Eleventh Circuit Holds that the Oil Pollution Act Does Not Create a Right of Contribution Against United States by a Vessel Discharging Oil

Earlier this month, a Panel of the Eleventh Circuit considered two issues of first impression construing contribution and liability of a vessel owner under the Oil Pollution Act of 1990 (“OPA”)  33 U.S.C. §§ 2701 – 2720.  In Savage Services Corporation v. United States of America—F. 4th (11th Cir. 2022), the Court held that OPA did not create a cause of action for contribution for the cost of oil removal by a vessel operator against the United States.  Second, the Court determined that a vessel pushing a tank barge discharging oil into the navigable waters of the United States could not be shielded from all statutory liability for remedial costs by asserting that the federal government was solely negligent.  Finally, the Panel held that the comprehensive liability scheme within OPA both displaced and preempted a vessel owner’s claim against the United States arising under the Suits in Admiralty Act, 46 U.S.C. §§ 30901- 30918 (“SSA”).

The 2019 Oil Spill on the Tennessee-Tombigbee Waterway 

The fateful oil spill occurred on the Tennessee-Tombigbee Waterway (the “Tenn-Tom”) which is a navigable manmade water network consisting of dams, locks, and canals connecting the Tennessee River in Mississippi with the Tombigbee River in Alabama. The Tenn-Tom is a 234 long waterway constructed by the U.S. Army Corps of Engineers (“Army Corps”) and completed in 1984.   Seventeen public ports and terminals are located along the Tenn-Tom.  Ten locks were constructed within the Tenn-Tom Waterway. A photograph from the opinion is below.

In mid-September 2019, the M/V SAVAGE VOYAGER, owned by Plaintiff Savage Services Corp. (“Savage”) pushed two tank barges down the Tenn-Tom.  A tank barge is a vessel without propulsion designed to carry oil cargo or other liquid cargo.  The M/V SAVAGE VOYAGER entered the Jamie Whitten Lock, which is a boat lift operated by the Army Corps.  Savage asserted that once the barge was within the lock, the Army Corps prematurely lowered the water in the lock by 60 feet, bending and distorting the rake of the barge.  A cargo tank was pierced, spilling crude oil into the navigable waterway. A photo of the barge from the decision is below.

Savage removed the crude oil from the Tenn-Tom at a cost of approximately $4 million.   Savage then sued the United States in admiralty under the SSA seeking to recover its costs. Specifically, Savage contended that the Army Corps was negligent in its operation of the Jamie Whitten Lock.  The United States District Court in Alabama (1) granted the Army Corps’ partial motion to dismiss on the basis that the SSA did not provide for governmental waiver of sovereign immunity for spill removal costs, and (2) denied Plaintiff’s motion for partial summary judgment. The District Court held that “Congress has expressed its intent to effect an implied repeal of the general sovereign immunity provision as it pertains to oil-spill cleanup damages.”  Savage appealed to the Eleventh Circuit.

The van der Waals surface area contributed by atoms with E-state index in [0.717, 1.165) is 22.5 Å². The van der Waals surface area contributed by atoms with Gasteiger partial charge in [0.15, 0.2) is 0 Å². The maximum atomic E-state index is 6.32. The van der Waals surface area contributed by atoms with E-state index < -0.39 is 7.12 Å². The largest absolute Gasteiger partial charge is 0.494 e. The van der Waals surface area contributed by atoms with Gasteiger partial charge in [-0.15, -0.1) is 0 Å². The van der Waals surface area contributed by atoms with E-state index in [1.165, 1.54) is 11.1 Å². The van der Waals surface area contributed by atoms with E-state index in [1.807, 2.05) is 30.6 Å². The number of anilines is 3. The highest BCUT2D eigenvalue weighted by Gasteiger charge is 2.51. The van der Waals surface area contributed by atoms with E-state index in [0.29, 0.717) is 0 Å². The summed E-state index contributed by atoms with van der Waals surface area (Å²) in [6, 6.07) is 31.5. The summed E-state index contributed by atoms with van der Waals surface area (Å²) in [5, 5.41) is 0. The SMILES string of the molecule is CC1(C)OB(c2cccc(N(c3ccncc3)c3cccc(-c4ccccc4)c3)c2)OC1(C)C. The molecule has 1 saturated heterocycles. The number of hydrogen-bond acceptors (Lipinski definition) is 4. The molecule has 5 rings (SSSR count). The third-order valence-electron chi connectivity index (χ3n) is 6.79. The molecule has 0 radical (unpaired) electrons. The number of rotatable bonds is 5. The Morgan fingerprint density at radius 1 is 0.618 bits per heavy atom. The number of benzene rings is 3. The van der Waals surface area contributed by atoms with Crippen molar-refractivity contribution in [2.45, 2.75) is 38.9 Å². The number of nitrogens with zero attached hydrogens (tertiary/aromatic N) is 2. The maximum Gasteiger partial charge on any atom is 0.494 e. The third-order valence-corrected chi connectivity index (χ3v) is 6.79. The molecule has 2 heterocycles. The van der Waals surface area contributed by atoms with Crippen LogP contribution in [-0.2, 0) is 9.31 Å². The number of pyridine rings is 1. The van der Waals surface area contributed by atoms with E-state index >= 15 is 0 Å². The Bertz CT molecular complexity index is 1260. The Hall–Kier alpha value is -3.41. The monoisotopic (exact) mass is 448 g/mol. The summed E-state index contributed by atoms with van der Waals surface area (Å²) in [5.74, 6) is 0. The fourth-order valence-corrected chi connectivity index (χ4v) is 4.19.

The Eleventh Circuit Affirmed the District Court

The Eleventh Circuit in a carefully drafted opinion, considered the interplay between OPA and the SSA.  The Court traced the legislative history of OPA and SSA, affirming the District Court decision on the issues discussed below.

A.        OPA Does Not Create a Cause of Action Against the United States.  

The Court examined the plain language of OPA, 33 U.S.C. § 2709 to determine whether  the United States was within the definition of a liable person within the statute.  Notably the Panel concluded that the definition of “person” in 33 U.S.C. § 2701 (27) did not include the United States Government.  Accordingly, Savage did not have cause of action against the United States for removal costs.

B.        OPA Did Not Provide Savage With a Complete Defense to Liability for Governmental Negligence.

The Panel concluded that OPA did not allow Savage to escape all liability for oil remediation and removal costs as a result of the spill.  First, the Panel acknowledged that defenses to strict liability schemes like OPA “are exclusive and narrowly construed.”  The Court noted that 33 U.S.C. §2703(a) provides that a complete defense to payment of removal costs only if solely caused by (1) an act of God; (2) an act of war; or (3) an act or omission of a third party.  Unlike the Federal Water Pollution Control Act, 33 U.S.C. §1321 which included an explicit defense for negligence of the federal government, OPA completely eliminated this absolute defense to strict liability under the OPA regime.  Therefore, Savage could not evade liability by reliance upon  §2703(a).

C.        OPA Remedies are Exclusive.

The Panel first examined the principles of Hinck v. United States, 550 U.S. 501, 506 (2007) in which the Supreme Court held that “a precisely drawn, detailed statute pre-empts more detailed remedies.”  Id. The Court analyzed the decisions of other Circuit Courts that concluded that OPA is the exclusive remedy for all oil-removal claims within the penumbra of the statute.  Finally, the Panel concluded that OPA provides a comprehensive scheme for allocating fault and liability for oil spills. Savage was not entitled to bring suit under the SSA against the government to recover removal costs. 

Share this post: